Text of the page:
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Undertaking research in to the work of South African photographer Ernest Cole, I wanted to know more about “South African colonial photography” pre-Apartheid. If you type the phrase into Google images there is absolutely nothing online about this historical archive. So it is a great privilege that The Walther Collection has allowed me to publish nearly 40 photographs over two postings on Art Blart. What a honour to be the first online space to promote this important historical record.

It is vital that colonial photographs such as these are visible in contemporary society for they bare witness to the conditions of the past and provide a visual language to textualise our experience and thereby make it available for interpretation and closure – for people of all colours and races. This is particularly true for a post-colonial country such as South Africa where the history of the nation must be examined impartially no matter how painful the subject matter in order to understand how the actions of the past influence the present and will continue to be re/sighted in the future. Through continual re/citation by being present in the public sphere for all to see (not hidden away offline) these images will become a source of pride (for person, family, tribe, country) – for these were strong human beings that survived the vicissitudes of colonialism to form the history and lineage of a nation.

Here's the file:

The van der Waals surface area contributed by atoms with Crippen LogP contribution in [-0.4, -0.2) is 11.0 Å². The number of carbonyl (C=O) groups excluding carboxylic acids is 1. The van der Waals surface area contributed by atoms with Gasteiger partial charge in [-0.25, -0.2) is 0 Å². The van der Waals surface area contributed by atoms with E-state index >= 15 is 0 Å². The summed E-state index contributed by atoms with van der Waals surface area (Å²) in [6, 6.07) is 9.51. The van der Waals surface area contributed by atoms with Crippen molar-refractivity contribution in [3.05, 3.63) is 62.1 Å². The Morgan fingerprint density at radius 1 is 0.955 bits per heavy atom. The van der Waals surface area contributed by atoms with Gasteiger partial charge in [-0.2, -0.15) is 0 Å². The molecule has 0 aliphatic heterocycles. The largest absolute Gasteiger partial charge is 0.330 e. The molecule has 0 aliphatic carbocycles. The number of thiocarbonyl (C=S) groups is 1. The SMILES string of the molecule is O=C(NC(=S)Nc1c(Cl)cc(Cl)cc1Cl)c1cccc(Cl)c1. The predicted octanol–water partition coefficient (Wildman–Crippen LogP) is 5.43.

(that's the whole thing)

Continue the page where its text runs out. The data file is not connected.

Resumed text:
We must thank numerous private collectors that have saved many of these photographs from the rubbish tip when no public institution was interested in collecting them. Interesting books about the South African archive include Surviving the Lens: Photographic Studies of South and East African People, 1870-1920 by Michael Graham Stewart (2001) and Contemporary African Photography from the Walther Collection. Events of the Self, Portraiture and Social Identity by Okwui Enwezor (ed.) Göttingen, Steidl, 2010.